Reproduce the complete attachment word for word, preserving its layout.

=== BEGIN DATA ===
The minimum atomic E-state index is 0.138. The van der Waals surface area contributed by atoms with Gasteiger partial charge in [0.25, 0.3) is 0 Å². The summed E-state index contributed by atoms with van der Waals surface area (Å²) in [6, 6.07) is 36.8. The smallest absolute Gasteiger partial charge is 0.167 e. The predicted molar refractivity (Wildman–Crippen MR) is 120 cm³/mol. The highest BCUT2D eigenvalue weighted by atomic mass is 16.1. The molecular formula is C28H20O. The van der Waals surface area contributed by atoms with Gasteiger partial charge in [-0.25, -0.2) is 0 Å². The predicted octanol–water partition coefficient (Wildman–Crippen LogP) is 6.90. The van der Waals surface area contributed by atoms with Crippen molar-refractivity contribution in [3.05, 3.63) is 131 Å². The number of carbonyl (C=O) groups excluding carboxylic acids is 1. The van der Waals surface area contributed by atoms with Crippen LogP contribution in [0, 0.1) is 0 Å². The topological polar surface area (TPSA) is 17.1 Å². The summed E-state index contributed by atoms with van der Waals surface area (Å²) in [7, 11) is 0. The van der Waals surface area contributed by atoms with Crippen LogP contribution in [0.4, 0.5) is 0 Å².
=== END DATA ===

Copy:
The minimum atomic E-state index is 0.138. The van der Waals surface area contributed by atoms with Gasteiger partial charge in [0.25, 0.3) is 0 Å². The summed E-state index contributed by atoms with van der Waals surface area (Å²) in [6, 6.07) is 36.8. The smallest absolute Gasteiger partial charge is 0.167 e. The predicted molar refractivity (Wildman–Crippen MR) is 120 cm³/mol. The highest BCUT2D eigenvalue weighted by atomic mass is 16.1. The molecular formula is C28H20O. The van der Waals surface area contributed by atoms with Gasteiger partial charge in [-0.25, -0.2) is 0 Å². The predicted octanol–water partition coefficient (Wildman–Crippen LogP) is 6.90. The van der Waals surface area contributed by atoms with Crippen molar-refractivity contribution in [3.05, 3.63) is 131 Å². The number of carbonyl (C=O) groups excluding carboxylic acids is 1. The van der Waals surface area contributed by atoms with Crippen LogP contribution in [0, 0.1) is 0 Å². The topological polar surface area (TPSA) is 17.1 Å². The summed E-state index contributed by atoms with van der Waals surface area (Å²) in [7, 11) is 0. The van der Waals surface area contributed by atoms with Crippen LogP contribution in [0.4, 0.5) is 0 Å².